Madden shows off his two-way talent

EAST RUTHERFORD, N.J. -- No-nonsense New Jersey Devils coach Pat Burns hates comparisons. He doesn't think it's fair to compare one player to another. So, he won't compare John Madden to any of the other players he's coached in his long career.

But Burns will say this about Madden: "He's a great, great two-way player."

That's definitely high praise from Burns, a tough ex-Montreal cop who likes to keep his thoughts to himself. Madden earned those words with another sterling defensive performance in the Devils' first-round series win over the Bruins.

Madden, the 2001 Selke Trophy winner, was assigned the task of shutting down Jumbo Joe Thornton, the Bruins' 6-foot-4, 220-pound All-Star center. Thornton, 23, entered the series like a lion, coming off a career-best 101-point regular season, which placed him third on the league's scoring list (behind Peter Forsberg and Markus Naslund).

Despite giving up five inches and 30 pounds in the head-to-head matchup, Madden turned the lion into a lamb. Thornton finished with just one goal and one assist in the series.

"A lot of people didn't think I would do so well against him," Madden said. "So it was kind of nice to prove them wrong."

Madden, who received back-side help from defenseman Scott Stevens in the duel with Thornton, also contributed quite a bit at the other end of the rink. In fact, Madden led all scorers in the series with eight points (two goals, six assists). He scored a goal and dished out two assists in the series' clinching 3-0 win on Thursday in New Jersey.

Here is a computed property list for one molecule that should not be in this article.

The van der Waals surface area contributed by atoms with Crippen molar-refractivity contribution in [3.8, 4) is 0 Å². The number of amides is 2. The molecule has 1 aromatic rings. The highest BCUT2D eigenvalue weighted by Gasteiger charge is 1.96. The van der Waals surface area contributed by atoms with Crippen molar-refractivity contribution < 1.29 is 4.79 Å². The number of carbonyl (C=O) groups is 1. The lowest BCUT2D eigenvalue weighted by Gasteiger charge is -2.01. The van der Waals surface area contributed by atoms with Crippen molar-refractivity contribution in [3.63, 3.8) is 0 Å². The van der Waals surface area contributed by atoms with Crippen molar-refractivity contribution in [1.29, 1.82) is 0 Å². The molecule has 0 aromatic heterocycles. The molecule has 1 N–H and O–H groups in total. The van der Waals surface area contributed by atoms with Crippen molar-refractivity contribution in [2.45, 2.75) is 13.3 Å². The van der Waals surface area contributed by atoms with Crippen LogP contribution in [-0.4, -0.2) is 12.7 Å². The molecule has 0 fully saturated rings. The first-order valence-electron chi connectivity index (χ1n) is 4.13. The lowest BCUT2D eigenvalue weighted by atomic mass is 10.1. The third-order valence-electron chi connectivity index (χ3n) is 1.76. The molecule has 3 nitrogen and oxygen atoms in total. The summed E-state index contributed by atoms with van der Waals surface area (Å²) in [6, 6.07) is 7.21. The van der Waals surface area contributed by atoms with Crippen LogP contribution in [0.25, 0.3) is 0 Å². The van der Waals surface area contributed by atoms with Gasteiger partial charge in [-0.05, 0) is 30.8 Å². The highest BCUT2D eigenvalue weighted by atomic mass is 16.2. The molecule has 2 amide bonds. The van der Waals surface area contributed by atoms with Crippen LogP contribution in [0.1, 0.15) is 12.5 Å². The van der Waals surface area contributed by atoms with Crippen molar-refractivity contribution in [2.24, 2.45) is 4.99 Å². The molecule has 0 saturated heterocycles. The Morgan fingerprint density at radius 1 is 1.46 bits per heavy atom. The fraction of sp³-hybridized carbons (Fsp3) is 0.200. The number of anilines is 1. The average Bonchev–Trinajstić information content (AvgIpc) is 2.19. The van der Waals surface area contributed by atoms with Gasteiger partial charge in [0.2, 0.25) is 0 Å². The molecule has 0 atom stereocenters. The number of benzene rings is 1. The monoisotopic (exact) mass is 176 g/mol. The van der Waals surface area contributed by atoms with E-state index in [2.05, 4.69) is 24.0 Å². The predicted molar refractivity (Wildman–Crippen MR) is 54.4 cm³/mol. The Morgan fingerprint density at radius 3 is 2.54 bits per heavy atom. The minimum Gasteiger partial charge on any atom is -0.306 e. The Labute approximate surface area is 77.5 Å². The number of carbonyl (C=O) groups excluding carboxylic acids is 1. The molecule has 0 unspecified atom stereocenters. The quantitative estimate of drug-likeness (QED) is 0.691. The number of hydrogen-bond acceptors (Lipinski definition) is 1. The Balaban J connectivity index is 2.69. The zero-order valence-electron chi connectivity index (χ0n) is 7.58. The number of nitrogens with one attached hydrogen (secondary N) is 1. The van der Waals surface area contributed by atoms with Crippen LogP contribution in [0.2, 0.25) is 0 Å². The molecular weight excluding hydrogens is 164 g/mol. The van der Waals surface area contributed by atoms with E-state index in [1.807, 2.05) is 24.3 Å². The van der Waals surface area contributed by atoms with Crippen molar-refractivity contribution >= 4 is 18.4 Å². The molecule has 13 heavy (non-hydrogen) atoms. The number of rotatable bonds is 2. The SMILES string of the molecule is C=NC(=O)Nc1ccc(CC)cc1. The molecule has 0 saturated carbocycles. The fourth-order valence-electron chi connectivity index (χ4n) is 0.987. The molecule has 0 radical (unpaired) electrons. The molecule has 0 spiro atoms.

"He (Madden) was unbelievable in the series," said right wing Jamie Langenbrunner, who scored a team-best five goals in the series. "He made it real hard on one of the best players in the league, and he scored a couple of huge goals for us. He was great."

Unlike Burns, Langenbrunner doesn't mind making comparisons. He likens Madden to his former Dallas Stars teammate Guy Carbonneau.

"Dog (Madden's nickname is 'Mad Dog') plays a similar role to the one Carbo (Carbonneau) played in Dallas," said Langenbrunner, who was with the Stars when they were beaten by the Devils in the 2000 Stanley Cup Final. "Neither one of them was the biggest or the fastest, but both guys found a way to get the job done.

"They're both very smart players, who aren't too physical," Langenbrunner added. "And they both think the game real well."

The comparison to the former Canadiens, Blues and Stars center would sit well with Madden, who spent time as a teenager studying Carbonneau's game. Aware of his physical limitations, Madden modeled his game after two-way guys like Carbonneau.

Now, with one series down and three to go to get to another Stanley Cup, the Devils will rest and wait for their next opponent. It could be the Lightning or the Leafs or the Flyers.

So Vinny Lecavalier or Mats Sundin or Jeremy Roenick, get ready to see a lot of Madden. He'll be waiting for one of you.

E.J. Hradek writes hockey for ESPN The Magazine. E-mail him at ej.hradek@espnmag.com.